Steelers fans should not be upset with BPA approach in the NFL Draft

Defensive end George Karlaftis #5 of the Purdue Boilermakers. (Photo by Steven Branscombe/Getty Images)
Defensive end George Karlaftis #5 of the Purdue Boilermakers. (Photo by Steven Branscombe/Getty Images) /

The Pittsburgh Steelers could reshape their roster in the NFL Draft. Here’s why fans should not be upset with them taking the best player available at pick 20.

Nobody should ever be opposed to getting great players in the NFL Draft — especially when those players happen to play valuable positions. The Pittsburgh Steelers have a handful of pressing needs that need to be filled (nobody is denying that). But how should a team balance position of need compare to taking the best player available (BPA)?

To put it quite bluntly, there shouldn’t be a team in the league that blatantly ignores the BPA approach. While filling positions of need is important, it’s even more critical that teams don’t miss on the players they are selecting early in the draft.

Recently, I used a mock draft simulator to create a seven-round mock for the Steelers. When I shared it on Twitter, fans lost their minds.

For this particular Steelers mock draft, I wanted to see how fans would react if I had Pittsburgh selecting the best available players on the board when they are on the clock; rather than simply selecting the positions they currently need the most. Needless to say, they didn’t respond well.

Instead of being pleased with the Steelers selecting a top-15 player at an important position in Purdue EDGE George Karlaftis, they ridiculed the selection — arguing that Pittsburgh must take a position that fills a bigger need.

While I’m not saying that George Karlaftis needs to be the selection if he’s still on the board at pick 20 in the 2022 NFL Draft, I would urge fans that the BPA approach is one they would be happy with in the long run.

Steelers fans should want BPA

Show me data that proves that selecting the best players available on the consensus board is the wrong way to go. While I consider myself a good talent evaluator, this is not how NFL teams typically make their selections in April.

In fact, teams can be remarkably short-sighted. We witnessed this first-hand when the Steelers selected a 23-year-old running back with 718 college touches with the 24th overall pick in the 2021 NFL Draft. Though nobody is arguing that Harris isn’t a good player, there is simply no evidence to suggest that teams should take running backs in the first round, and they depend on so much in front of them in order to be successful.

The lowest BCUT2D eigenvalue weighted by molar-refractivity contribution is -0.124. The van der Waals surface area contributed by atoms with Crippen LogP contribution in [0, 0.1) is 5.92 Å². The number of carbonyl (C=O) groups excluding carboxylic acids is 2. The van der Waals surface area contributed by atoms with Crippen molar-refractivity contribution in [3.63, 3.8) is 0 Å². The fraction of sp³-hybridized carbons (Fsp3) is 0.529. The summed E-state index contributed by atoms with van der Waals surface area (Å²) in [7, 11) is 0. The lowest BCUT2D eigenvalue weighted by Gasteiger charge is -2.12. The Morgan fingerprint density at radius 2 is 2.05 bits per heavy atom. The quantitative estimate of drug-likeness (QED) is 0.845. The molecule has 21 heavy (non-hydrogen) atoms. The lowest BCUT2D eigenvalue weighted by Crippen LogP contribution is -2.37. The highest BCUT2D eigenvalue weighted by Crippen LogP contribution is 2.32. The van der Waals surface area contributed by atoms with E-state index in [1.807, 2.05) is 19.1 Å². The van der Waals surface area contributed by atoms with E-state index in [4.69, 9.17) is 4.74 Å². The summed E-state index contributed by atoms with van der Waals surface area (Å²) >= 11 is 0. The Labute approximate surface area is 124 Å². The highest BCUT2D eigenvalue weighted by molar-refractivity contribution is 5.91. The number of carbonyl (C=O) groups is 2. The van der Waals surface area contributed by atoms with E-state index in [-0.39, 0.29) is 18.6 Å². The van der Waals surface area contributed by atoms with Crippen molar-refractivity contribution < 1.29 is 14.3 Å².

Instead of taking a player that fills an immediate need here and now, teams need to think about what’s best for this football team in the long term. If there’s a gap in talent on their draft board, taking the lesser player should never be the alternative.

For example, when the Steelers were on the clock with the 28th overall pick in the 2018 NFL Draft, I wanted them to select Louisville QB, Lamar Jackson. Instead, they went with a Virginia Tech safety that many had as a second-round-graded player in Terrell Edmunds.

Edmunds has been a solid player for Pittsburgh, and he did fill a position of need. However, Jackson obviously would have been better for the long run, and teams that are willing to look past the immediate impact and to the future would benefit from this thinking.

When it comes to the Steelers in the 2022 NFL Draft, of course, I would love them to take the best player on the board and have that line up with the positional need. However, this is rarely the case. Instead of pigeonholing themselves to drafting based on need, Pittsburgh should be looking for cornerstone players who could rebuild this roster.

It’s also important to remember that this team has more free-agent spending money than they’ve ever had, and they may, in fact, be able to fill some of these glaring holes prior to April.

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At the end of the day, I want great football players. If that means that my team might not be quite as good in the present, so be it. I think teams need to be willing to take the best players available at important positions in an effort to build their rosters the right way.